When the world came to an end, when the apocalypse finally arrived, it was with all the fury and thunder foretold by the biblical scriptures Sareech had read long ago.
First the ground shook, an earthquake that rippled the mountainside as if Satan himself had suddenly flexed his arms somewhere in the caverns of Hell. He could hear trees snapping as if they were little more than dry twigs, the vast forest crashing down upon itself in waves of percussion that steadily moved toward him, and through it all was the odor of sulfur, heavy and poisonous, as the morning sun disappeared behind a thick, black pillar of smoke that ascended upward into the heavens, blocking out the dawn, eradicating all warmth, all light, all hope.
The chireep were in full panic. For many days, they had felt the tremors, smelled noxious odors rising from the flanks of Corah, the mountain upon which they had built their city. Some had fled -- the unfaithful, those who were more afraid of Corah than Sareech's holy wrath -- but most remained behind, believing that their god-from-the-sky would save them. Now they swarmed through the tunnels of the cliff dwellings even as the walls began to cave in, burying alive the young and elderly; they huddled together on parapets, crying out to him in words that he barely understood:
Save us, Sareech! Rescue us! The destroyer has awakened! Use your powers to send Corah away! We call upon you, please stop this!
This was the moment for which Sareech knew he'd been destined. Many years ago, far beyond the stars, he'd been Zoltan Shirow. He had been born a human, had lived his early life in that mortal shell, understanding nothing of the cosmos until the Holy Transformation had occurred. Not recognizing his own divinity, believing himself to be a mere prophet, he'd traveled to this world with his followers, only to discover that, as humans, they were inherently sinful, damned beyond hope of redemption.
One by one, his congregation had perished in the mountains. Only one among them he managed to save, after they consumed the bodies of the others in order to stay alive. Greer stood beside him; her body had become frail to the point that she was unable to walk without the aid of a stick, and her blue-green eyes had grown dark and haunted, her hair grey and matted. It had been a long time since he'd last heard her speak, yet she was still his consort even though she was no longer able to share communion with him.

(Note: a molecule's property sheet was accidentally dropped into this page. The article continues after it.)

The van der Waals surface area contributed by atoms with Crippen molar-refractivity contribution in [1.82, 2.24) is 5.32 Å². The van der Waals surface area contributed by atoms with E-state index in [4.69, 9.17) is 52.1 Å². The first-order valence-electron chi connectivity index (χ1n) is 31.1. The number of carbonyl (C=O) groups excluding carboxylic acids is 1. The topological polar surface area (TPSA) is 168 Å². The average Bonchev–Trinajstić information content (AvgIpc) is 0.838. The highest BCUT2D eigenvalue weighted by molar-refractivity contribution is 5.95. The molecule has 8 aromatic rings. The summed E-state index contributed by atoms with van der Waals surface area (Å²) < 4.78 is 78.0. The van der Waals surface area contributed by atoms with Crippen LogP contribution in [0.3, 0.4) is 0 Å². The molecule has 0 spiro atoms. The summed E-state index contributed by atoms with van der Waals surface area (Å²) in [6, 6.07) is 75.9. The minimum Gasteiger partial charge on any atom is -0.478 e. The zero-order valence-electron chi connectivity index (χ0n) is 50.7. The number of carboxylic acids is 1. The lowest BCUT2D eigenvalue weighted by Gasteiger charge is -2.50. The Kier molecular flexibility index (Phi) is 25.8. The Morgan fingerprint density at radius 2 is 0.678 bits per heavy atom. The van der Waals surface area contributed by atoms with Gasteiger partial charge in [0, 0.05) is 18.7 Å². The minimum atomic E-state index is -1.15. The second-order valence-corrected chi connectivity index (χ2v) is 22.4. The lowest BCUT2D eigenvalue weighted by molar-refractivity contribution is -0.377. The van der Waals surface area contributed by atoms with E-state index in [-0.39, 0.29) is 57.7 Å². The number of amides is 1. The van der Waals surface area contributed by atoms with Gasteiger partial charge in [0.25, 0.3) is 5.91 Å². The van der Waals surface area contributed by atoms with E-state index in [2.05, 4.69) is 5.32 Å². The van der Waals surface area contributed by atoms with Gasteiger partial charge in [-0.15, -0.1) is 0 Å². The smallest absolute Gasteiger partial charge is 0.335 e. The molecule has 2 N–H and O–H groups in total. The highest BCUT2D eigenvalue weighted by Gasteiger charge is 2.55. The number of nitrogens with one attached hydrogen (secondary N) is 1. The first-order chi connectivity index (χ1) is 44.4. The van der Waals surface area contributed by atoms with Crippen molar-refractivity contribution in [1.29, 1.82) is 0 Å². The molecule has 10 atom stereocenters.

Nonetheless, she was a holdover from his past. The chireep were his true people. They'd found him, worshiped him as a god, and in their doing so, Zoltan had discovered his destiny. He was not a prophet, but far more. He was Sareech, capable of taming the Destroyer.
So now, as the ground quaked and ancient forests tumbled and the air itself became foul, Sareech stood his ground. Standing on top of a wooden platform high above the cliff dwellings, he raised his arms, let his batlike wings unfold to their farthest extremity.
"I am Sareech!" he shouted. "I am God!"
As he spoke, a hideous black curtain rumbled down the mountainside, a wall of superheated ash that ignited the undergrowth, setting bushes and fallen trees ablaze. Even the bravest of the chireep were running away; chirping madly, they scrambled downhill in one last, desperate effort to escape. Two of his followers clutched at his legs, their oversize eyes insane with terror, their claws digging into his calves and knees, no longer even praying for salvation, merely hoping that death would be swift.
Only his consort remained unmoved. Beneath the cowl of her ragged white robe, she stared at him, ignoring the ash descending upon them. Her eyes challenged him, daring him to justify his claim to divinity.
At last it was the time. It was within his power to perform a miracle; it was the moment when he would conquer the elements. Opening his hands, Sareech reached forth, calling upon the black mass hurtling toward him to part on either side, just as Moses had once willed the Red Sea to open wide and allow the escape of the Children of Israel.
"I am Sareech! I am --"
"Go to hell," she said.
Then a wall of ash struck them with the force of a hurricane. He had one last glimpse of his consort -- her head lowered, her eyes shut, her tattered robe catching fire -- before she was swept away like an angel in flames.
In the next instant he was pitched off the parapet, hurled toward the ground far below. As hot ash filled his lungs, roasting him from the inside out, and his skin was flayed and his wings were ripped from his back, he had one last thought, as if a solemn and merciless voice had finally spoken to him.
You are not God.